Visa rolls out NFC contactless mobile payments commercially
Visa Inc. has launched the world's first commercial mobile payments service for point-of-sale transactions using Near Field Communications technology.
The service marks the first time consumers can buy an NFC-enabled mobile device off the shelf and use that device to make Visa payWave-enabled transactions at the point-of-sale instead of using their payment card. Maxis, the largest wireless carrier in Malaysia with more than 11 million subscribers; handset manufacturer Nokia; and Maybank, a leading financial institution in Malaysia, have teamed with Visa to offer Visa payWave on mobile devices.
"Our mobile strategy is designed to take advantage of Visa's global network and ubiquitous presence to deliver innovative mobile payment and related services in four key categories: payment, money transfer, mobile acceptance and value-added services, such as alerts and notifications," said Pam Zuercher, head of product innovation for Visa, Foster City, CA.
"With 4 billion mobile devices worldwide and 80 percent of the world's population living within range of a cellular network, Visa has a significant opportunity to offer its products and services to geographies where they don't exist today, and enhance the consumer payment experience," she said.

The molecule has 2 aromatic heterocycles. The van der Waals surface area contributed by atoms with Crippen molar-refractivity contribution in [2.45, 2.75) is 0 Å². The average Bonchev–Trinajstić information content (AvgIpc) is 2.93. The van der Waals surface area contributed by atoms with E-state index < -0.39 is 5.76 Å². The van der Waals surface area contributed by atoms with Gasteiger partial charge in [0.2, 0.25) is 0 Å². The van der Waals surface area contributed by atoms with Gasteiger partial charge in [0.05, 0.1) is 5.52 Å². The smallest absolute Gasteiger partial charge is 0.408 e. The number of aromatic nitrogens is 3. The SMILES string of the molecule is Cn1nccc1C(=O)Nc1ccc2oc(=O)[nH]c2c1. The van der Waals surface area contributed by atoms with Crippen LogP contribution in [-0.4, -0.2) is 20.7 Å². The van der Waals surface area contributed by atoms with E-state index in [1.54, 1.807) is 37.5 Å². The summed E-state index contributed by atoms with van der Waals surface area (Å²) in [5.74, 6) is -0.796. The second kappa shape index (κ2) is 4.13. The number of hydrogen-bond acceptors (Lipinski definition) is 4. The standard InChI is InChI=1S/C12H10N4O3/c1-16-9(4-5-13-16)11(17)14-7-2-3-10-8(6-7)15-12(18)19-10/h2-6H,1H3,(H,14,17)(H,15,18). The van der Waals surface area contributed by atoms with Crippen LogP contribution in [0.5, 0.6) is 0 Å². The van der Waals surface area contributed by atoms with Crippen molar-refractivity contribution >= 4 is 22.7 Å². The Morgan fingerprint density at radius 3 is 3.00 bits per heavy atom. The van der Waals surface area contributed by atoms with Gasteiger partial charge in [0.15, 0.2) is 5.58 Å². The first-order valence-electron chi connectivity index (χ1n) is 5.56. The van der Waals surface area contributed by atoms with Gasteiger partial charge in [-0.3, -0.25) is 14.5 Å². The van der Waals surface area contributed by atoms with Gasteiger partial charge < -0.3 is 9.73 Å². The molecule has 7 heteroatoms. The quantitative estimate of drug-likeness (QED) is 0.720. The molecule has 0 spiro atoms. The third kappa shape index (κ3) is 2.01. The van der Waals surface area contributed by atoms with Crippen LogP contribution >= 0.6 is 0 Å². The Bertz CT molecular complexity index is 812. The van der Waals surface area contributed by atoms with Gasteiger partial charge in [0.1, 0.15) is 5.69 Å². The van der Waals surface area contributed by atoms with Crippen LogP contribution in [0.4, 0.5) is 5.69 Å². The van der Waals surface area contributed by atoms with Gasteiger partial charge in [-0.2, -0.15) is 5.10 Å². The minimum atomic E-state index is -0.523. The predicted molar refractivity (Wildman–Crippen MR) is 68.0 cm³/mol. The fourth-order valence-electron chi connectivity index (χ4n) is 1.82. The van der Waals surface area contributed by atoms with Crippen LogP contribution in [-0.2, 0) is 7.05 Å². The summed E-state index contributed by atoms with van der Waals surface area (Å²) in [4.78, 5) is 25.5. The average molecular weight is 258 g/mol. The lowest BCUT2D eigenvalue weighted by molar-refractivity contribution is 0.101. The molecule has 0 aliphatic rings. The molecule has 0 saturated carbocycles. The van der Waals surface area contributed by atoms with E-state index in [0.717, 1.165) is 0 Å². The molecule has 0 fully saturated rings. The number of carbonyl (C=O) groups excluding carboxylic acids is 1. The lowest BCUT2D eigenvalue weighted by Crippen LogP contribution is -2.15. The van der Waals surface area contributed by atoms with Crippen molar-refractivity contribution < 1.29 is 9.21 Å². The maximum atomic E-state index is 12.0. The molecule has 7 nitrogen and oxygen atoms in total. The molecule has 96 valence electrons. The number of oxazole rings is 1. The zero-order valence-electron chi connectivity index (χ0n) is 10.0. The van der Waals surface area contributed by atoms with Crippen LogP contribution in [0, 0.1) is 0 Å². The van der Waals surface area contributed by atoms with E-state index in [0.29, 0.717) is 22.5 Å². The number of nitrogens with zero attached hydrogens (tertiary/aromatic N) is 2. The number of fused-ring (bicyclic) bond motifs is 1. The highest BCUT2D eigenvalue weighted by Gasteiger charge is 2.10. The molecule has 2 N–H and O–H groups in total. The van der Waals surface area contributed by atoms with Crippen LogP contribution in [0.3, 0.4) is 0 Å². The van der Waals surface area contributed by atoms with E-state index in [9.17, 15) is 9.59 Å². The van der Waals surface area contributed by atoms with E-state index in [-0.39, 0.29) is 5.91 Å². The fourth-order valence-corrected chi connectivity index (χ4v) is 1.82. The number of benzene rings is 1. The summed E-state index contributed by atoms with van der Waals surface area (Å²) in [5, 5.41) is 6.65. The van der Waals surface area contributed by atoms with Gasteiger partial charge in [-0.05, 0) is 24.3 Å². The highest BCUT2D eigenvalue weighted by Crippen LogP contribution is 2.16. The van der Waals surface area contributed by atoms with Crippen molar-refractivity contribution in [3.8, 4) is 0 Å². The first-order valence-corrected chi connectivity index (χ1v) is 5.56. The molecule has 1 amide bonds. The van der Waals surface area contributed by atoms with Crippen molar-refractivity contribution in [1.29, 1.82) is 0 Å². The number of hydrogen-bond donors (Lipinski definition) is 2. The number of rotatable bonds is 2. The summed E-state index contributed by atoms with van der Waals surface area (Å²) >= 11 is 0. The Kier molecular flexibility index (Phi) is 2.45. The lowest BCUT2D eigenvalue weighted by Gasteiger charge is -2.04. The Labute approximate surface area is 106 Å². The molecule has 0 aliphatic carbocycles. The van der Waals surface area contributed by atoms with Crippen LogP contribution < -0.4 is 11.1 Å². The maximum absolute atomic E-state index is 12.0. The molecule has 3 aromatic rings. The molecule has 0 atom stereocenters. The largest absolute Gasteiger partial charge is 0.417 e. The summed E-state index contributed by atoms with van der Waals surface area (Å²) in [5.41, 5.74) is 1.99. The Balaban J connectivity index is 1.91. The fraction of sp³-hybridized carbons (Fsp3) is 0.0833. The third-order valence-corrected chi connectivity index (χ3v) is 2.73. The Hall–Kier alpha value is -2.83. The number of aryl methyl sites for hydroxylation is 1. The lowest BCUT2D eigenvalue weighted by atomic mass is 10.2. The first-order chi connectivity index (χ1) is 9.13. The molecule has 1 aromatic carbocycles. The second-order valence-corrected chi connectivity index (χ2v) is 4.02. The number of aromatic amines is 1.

The service allows Maybank Visa account holders to wave their NFC-enabled Nokia 6212 classic handset in front of a contactless reader to complete a secure Visa transaction in a matter of seconds.
Maybank Visa account holders can download their Visa payWave credit account details directly to their Nokia 6212 classic handset over the Maxis wireless network.
Once the account has been personalized on the phone, account holders can then begin to make purchases at any one of the 1,800 merchant outlets that currently accept Visa payWave in Malaysia.
The contactless chip embedded in the device will also power a number of additional functions, including a contactless transit application that enables Malaysian commuters to pay for charges while using metropolitan transit systems, bus terminals, highway toll gates and car park facilities at more than 3,000 contactless payment touch points throughout Malaysia.
Maxis has branded these mobile payment services under the name Maxis FastTap.
Maxis' collaboration with Visa is part of its wider NFC strategy, which includes multiple applications such as mass transit, road tolling, parking, mobile marketing through smart posters and retail payment through Visa payWave.
"Today's announcement focuses on Malaysia, but represents a tipping point for the payments industry globally as we move from mobile payment pilots to commercial availability," Ms. Zuercher said.
Mobile payments gaining momentum
Visa is driving the convergence of two of the world's most ubiquitous consumer products, 1.7 billion Visa cards and 4 billion mobile phones, by bringing its expertise in payments to the mobile industry.
Over the last two years, Visa has worked closely with mobile network operators, handset manufacturers and financial institutions, merchants and technology provider to develop and commercialize mobile payments and related services.